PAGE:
The school’s strong commitment to students’ individual learning pathways is reflected in programmes of learning across curriculum areas. These pathways enable students to plan their learning at school and prepare for their future education, training and employment. Careers education is well integrated into the curriculum and responds effectively to students’ interests and aspirations.

Relationships between students and teachers are mutually respectful. Teachers are committed to improving outcomes for students. A coordinated approach to ongoing improvement in teaching and learning is having a positive impact on classroom programmes. Sharing, exploring and promoting innovation are seen as key elements in further developing teacher potential.

High expectations for learning are evident across the school. Students respect and appreciate teachers’ skills and subject knowledge. A well-considered, strategic and scaffolded approach to e-learning and digital competencies is supporting students and preparing them for future learning. Teachers are increasingly using digital technologies as effective teaching and learning tools.

School leaders identify key next steps for further improving the curriculum as:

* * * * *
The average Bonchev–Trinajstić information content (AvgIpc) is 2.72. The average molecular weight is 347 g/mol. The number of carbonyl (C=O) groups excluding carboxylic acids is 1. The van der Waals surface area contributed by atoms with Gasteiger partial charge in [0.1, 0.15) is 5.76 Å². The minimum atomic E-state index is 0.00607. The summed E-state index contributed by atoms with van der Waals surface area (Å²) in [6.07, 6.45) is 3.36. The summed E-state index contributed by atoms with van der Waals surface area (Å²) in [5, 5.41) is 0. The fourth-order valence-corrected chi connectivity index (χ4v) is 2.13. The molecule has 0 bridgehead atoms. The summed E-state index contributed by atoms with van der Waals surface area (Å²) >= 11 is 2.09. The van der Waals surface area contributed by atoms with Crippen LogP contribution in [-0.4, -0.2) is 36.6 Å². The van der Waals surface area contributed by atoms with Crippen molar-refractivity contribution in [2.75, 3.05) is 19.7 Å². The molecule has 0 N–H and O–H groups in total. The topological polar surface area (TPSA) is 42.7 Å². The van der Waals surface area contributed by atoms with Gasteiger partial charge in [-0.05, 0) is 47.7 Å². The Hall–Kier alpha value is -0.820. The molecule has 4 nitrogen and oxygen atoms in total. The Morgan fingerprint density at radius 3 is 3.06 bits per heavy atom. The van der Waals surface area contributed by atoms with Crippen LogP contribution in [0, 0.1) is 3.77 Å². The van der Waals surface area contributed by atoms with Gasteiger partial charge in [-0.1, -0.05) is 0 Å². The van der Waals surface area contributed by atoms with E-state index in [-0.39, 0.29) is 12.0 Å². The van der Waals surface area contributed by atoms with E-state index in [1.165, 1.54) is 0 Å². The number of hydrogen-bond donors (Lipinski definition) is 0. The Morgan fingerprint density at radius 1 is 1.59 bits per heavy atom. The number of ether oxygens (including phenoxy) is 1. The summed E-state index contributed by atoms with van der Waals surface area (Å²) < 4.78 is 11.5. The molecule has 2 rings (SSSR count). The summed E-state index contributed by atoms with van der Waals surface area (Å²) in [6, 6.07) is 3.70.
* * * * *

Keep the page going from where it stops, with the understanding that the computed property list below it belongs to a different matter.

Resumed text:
• consolidating and continuing to promote the culturally responsive school curriculum
  • reviewing the Year 9 and 10 curriculum, in consultation with the school community, to provide seamless transitions for student as they move into and through the school.

How effectively does the school promote educational success for Māori, as Māori?

Māori students make up 28 percent of the school population. Trustees, leaders, teachers and students strongly promote educational success for Māori students, as Māori. This commitment is evident in school annual goals and priorities. Māori students’ success is celebrated and their contribution to the school culture is valued.

Te Roopu Rangatira, started in 2016, are providing cultural leadership in the school. They are encouraging and supporting staff to more fully appreciate and foster the Kaipara College kaupapa. Māori students who spoke with ERO acknowledge the staff’s commitment to better understanding and responding to their language, culture and identity. They notice and appreciate the increasing use of te reo Māori and tikanga Māori across the school.